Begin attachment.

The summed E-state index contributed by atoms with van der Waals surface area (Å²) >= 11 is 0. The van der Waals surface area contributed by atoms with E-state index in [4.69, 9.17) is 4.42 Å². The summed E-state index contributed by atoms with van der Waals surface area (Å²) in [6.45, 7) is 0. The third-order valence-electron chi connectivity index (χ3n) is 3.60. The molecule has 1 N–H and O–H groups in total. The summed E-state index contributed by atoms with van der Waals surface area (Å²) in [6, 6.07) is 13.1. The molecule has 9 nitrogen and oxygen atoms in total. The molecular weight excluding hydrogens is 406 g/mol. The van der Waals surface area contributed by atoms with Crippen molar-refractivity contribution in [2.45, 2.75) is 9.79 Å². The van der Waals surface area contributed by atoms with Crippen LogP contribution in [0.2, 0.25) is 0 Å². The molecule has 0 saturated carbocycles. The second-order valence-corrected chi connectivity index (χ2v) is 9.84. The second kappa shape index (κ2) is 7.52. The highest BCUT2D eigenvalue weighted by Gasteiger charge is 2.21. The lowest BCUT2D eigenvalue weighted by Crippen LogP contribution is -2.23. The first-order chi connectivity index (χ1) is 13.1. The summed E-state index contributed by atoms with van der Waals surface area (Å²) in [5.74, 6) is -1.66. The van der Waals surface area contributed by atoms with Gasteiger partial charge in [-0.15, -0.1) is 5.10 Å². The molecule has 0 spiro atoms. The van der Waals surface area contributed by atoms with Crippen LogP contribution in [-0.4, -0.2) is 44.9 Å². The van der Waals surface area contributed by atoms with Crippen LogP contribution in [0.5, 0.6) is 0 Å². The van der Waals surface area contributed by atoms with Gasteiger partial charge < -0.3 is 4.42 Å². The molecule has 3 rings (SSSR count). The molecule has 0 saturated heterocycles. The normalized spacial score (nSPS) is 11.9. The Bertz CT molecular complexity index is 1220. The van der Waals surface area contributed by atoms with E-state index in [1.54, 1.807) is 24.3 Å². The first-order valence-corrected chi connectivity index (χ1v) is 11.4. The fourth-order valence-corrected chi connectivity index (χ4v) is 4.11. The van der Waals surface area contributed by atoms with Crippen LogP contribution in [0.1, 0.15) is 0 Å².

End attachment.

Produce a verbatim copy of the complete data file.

The summed E-state index contributed by atoms with van der Waals surface area (Å²) >= 11 is 0. The van der Waals surface area contributed by atoms with E-state index in [4.69, 9.17) is 4.42 Å². The summed E-state index contributed by atoms with van der Waals surface area (Å²) in [6.45, 7) is 0. The third-order valence-electron chi connectivity index (χ3n) is 3.60. The molecule has 1 N–H and O–H groups in total. The summed E-state index contributed by atoms with van der Waals surface area (Å²) in [6, 6.07) is 13.1. The molecule has 9 nitrogen and oxygen atoms in total. The molecular weight excluding hydrogens is 406 g/mol. The van der Waals surface area contributed by atoms with Crippen molar-refractivity contribution in [2.45, 2.75) is 9.79 Å². The van der Waals surface area contributed by atoms with Crippen LogP contribution in [0.2, 0.25) is 0 Å². The molecule has 0 saturated carbocycles. The second-order valence-corrected chi connectivity index (χ2v) is 9.84. The second kappa shape index (κ2) is 7.52. The highest BCUT2D eigenvalue weighted by Gasteiger charge is 2.21. The lowest BCUT2D eigenvalue weighted by Crippen LogP contribution is -2.23. The first-order chi connectivity index (χ1) is 13.1. The summed E-state index contributed by atoms with van der Waals surface area (Å²) in [5.74, 6) is -1.66. The van der Waals surface area contributed by atoms with Gasteiger partial charge in [-0.15, -0.1) is 5.10 Å². The molecule has 0 spiro atoms. The van der Waals surface area contributed by atoms with Crippen LogP contribution in [-0.4, -0.2) is 44.9 Å². The van der Waals surface area contributed by atoms with Crippen LogP contribution in [0.5, 0.6) is 0 Å². The van der Waals surface area contributed by atoms with Gasteiger partial charge < -0.3 is 4.42 Å². The molecule has 3 rings (SSSR count). The molecule has 0 saturated heterocycles. The normalized spacial score (nSPS) is 11.9. The Bertz CT molecular complexity index is 1220. The van der Waals surface area contributed by atoms with E-state index in [1.54, 1.807) is 24.3 Å². The first-order valence-corrected chi connectivity index (χ1v) is 11.4. The fourth-order valence-corrected chi connectivity index (χ4v) is 4.11. The van der Waals surface area contributed by atoms with Crippen LogP contribution in [0.1, 0.15) is 0 Å².